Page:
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Last Updated: 12/15/15

Why are Biospecimens Important in Cancer Research

Biospecimens contain an extraordinary amount of biological information, written in the language of cells, genes and proteins. Each biospecimen is also defined by a clinical context - the age, gender, race, diet, and various aspects of the environment the patient has been exposed to during his life. The personal and clinical information comes from interviews at the time the specimen is donated, from medical records patients consent to provide, and from clinical trials that patients volunteer to join. Annotation is the term for this personal and clinical information that labels each biospecimen. The quality of the annotation is as important as the quality of the biospecimen itself.

Researchers can then frame questions that will be answered by looking at hundreds or thousands of samples. For example, they often use the biospecimen to identify the biological characteristics of cancer cells over time, and then correlate those patterns with the clinical picture - how different patients experience progression of the disease.

With unprecedented advances in technology in recent years, scientists are building a greater understanding of how cancer begins and grows in the human body. This is providing a foundation of knowledge and laying the groundwork for “personalized medicine” as scientists begin developing tailored treatments and interventions for cancer patients based on one’s molecular features. This personalized approach will mitigate many of the risks associated with treatment under the current trial-and-error method. However, the development of personalized medicine, with benefits of more effective and less toxic individualized therapies, depends heavily upon the availability of high quality biospecimens. Unfortunately, cancer research is currently suffering because of a lack of high quality biospecimens harvested and stored according to standard protocols.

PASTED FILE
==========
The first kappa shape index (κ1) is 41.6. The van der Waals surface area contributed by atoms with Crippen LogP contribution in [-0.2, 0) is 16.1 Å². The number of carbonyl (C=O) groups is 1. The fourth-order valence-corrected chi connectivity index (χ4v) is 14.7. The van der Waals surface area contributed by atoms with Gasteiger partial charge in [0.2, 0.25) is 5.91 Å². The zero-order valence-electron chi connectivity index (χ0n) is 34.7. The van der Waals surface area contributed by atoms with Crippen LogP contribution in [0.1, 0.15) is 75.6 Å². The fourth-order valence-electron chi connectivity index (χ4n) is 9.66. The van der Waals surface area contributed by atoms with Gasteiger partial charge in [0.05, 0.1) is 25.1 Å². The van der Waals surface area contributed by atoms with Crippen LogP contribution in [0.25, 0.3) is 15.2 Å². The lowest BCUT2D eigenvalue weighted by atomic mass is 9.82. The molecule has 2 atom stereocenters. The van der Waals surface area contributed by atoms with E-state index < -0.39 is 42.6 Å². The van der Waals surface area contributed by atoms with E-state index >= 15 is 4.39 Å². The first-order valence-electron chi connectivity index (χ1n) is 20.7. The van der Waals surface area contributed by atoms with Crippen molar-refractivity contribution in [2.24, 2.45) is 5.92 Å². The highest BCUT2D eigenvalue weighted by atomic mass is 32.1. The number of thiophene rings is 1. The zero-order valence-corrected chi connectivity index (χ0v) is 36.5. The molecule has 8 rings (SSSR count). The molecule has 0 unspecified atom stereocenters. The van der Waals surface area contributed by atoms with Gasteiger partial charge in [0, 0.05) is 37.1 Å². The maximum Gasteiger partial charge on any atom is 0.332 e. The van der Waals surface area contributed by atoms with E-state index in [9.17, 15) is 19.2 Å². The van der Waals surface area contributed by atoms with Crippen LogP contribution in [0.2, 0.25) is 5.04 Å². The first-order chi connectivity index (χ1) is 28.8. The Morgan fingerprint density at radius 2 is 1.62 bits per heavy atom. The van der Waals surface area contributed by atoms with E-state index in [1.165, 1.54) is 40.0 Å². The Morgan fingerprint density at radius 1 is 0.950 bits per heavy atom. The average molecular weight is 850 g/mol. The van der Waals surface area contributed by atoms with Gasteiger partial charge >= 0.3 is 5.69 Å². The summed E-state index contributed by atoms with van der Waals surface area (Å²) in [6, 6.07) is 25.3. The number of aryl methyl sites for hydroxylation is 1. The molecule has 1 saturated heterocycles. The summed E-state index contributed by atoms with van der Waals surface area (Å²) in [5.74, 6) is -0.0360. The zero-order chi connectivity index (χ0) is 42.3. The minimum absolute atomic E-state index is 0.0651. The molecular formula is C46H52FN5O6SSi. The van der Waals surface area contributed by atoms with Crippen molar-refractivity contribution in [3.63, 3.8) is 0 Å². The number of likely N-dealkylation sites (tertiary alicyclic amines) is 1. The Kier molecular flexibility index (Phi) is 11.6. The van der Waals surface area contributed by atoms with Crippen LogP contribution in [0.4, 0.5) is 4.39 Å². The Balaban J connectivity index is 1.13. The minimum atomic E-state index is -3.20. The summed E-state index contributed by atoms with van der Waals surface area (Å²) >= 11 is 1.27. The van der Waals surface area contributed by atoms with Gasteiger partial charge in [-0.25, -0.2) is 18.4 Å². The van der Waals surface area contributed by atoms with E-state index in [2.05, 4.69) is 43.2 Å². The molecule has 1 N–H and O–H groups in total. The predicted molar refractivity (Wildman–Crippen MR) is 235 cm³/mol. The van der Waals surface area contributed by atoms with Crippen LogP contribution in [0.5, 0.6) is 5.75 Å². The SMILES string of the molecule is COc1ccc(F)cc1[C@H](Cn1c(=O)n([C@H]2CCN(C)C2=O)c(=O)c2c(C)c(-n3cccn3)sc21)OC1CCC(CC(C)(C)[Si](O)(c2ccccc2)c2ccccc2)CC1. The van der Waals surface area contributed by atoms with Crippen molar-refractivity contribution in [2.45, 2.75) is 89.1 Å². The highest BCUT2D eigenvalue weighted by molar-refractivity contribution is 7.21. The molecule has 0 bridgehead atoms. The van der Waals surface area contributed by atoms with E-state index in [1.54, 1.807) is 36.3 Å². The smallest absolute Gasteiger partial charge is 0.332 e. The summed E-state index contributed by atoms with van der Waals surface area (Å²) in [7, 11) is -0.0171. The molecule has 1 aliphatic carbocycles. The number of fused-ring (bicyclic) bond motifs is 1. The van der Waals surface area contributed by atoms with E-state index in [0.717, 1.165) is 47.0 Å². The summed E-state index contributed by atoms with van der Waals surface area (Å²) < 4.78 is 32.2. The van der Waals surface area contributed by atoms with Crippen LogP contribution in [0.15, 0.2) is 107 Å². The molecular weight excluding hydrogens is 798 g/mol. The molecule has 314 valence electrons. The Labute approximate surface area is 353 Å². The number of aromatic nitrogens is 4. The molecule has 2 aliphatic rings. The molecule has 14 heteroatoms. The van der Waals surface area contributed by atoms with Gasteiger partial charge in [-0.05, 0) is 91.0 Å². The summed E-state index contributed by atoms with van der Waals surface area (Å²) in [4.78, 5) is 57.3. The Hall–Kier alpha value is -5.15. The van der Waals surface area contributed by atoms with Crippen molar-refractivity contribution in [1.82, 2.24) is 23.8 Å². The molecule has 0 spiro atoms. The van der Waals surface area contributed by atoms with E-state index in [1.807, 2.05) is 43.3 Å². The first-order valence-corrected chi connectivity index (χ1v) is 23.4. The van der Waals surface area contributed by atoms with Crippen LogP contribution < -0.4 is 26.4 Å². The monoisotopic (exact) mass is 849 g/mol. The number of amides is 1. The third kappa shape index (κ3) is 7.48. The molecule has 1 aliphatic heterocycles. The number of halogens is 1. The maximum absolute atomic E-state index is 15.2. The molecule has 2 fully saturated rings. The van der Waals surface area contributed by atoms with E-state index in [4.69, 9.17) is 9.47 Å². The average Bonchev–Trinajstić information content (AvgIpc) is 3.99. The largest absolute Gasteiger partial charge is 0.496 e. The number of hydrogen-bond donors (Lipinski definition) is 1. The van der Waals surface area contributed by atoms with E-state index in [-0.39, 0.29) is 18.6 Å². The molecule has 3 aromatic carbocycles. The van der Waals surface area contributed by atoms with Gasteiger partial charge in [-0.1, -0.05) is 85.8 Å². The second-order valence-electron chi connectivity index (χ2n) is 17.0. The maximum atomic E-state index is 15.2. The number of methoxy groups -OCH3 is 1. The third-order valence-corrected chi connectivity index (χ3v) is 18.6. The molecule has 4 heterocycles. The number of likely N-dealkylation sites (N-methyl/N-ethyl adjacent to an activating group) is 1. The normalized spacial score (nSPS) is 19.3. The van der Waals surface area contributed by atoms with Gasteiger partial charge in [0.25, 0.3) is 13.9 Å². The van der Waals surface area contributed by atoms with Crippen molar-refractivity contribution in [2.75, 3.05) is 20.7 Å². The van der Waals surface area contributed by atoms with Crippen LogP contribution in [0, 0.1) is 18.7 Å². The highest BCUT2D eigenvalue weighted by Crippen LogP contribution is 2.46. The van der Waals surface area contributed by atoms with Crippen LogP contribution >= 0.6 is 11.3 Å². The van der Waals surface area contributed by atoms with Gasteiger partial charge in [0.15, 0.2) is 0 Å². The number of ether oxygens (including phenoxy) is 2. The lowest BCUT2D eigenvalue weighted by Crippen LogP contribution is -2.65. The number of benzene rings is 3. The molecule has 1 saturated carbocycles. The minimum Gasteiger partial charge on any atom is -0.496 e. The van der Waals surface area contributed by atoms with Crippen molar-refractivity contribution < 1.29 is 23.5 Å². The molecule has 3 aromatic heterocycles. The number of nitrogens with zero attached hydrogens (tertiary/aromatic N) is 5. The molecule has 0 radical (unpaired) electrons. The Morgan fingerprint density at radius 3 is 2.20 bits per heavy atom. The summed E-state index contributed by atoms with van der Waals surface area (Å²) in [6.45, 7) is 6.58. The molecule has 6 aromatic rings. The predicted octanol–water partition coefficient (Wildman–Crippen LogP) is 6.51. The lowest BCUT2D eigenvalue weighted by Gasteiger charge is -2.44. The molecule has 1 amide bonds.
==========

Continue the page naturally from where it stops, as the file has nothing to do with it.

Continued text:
Specifically, human biospecimens are used to:

  • Identify (and validate) ways to deliver drugs or agents to specific cells
  • Identify how diseases progress and vary
  • Group patients, based on their genetic characteristics, as more or less likely to respond to specific drugs
  • Group patients, based on biomarkers of their disease, to determine which treatment is most appropriate
  • Develop screening tests to detect biomarkers that are associated with certain stages or sub-types of a disease

For more information about the role of biospecimens in research and about the importance of biospecimen donation, BBRB has developed these educational brochures.